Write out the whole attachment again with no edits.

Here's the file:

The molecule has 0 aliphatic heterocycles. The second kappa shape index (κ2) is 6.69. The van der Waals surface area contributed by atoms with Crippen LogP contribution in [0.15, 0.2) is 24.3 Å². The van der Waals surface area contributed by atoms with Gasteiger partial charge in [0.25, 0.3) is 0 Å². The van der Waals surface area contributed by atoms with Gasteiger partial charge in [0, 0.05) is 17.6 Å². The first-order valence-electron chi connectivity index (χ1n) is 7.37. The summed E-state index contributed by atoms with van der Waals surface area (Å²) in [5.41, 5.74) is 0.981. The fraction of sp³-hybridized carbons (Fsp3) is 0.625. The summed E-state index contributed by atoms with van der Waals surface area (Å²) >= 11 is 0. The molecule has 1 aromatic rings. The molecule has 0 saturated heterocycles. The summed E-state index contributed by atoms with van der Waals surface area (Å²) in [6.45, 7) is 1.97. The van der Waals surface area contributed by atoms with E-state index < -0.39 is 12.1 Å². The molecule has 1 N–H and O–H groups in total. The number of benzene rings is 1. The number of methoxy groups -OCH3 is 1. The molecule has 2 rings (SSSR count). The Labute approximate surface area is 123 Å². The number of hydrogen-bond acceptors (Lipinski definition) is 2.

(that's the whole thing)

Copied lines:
The molecule has 0 aliphatic heterocycles. The second kappa shape index (κ2) is 6.69. The van der Waals surface area contributed by atoms with Crippen LogP contribution in [0.15, 0.2) is 24.3 Å². The van der Waals surface area contributed by atoms with Gasteiger partial charge in [0.25, 0.3) is 0 Å². The van der Waals surface area contributed by atoms with Gasteiger partial charge in [0, 0.05) is 17.6 Å². The first-order valence-electron chi connectivity index (χ1n) is 7.37. The summed E-state index contributed by atoms with van der Waals surface area (Å²) in [5.41, 5.74) is 0.981. The fraction of sp³-hybridized carbons (Fsp3) is 0.625. The summed E-state index contributed by atoms with van der Waals surface area (Å²) >= 11 is 0. The molecule has 1 aromatic rings. The molecule has 0 saturated heterocycles. The summed E-state index contributed by atoms with van der Waals surface area (Å²) in [6.45, 7) is 1.97. The van der Waals surface area contributed by atoms with E-state index < -0.39 is 12.1 Å². The molecule has 1 N–H and O–H groups in total. The number of benzene rings is 1. The number of methoxy groups -OCH3 is 1. The molecule has 2 rings (SSSR count). The Labute approximate surface area is 123 Å². The number of hydrogen-bond acceptors (Lipinski definition) is 2.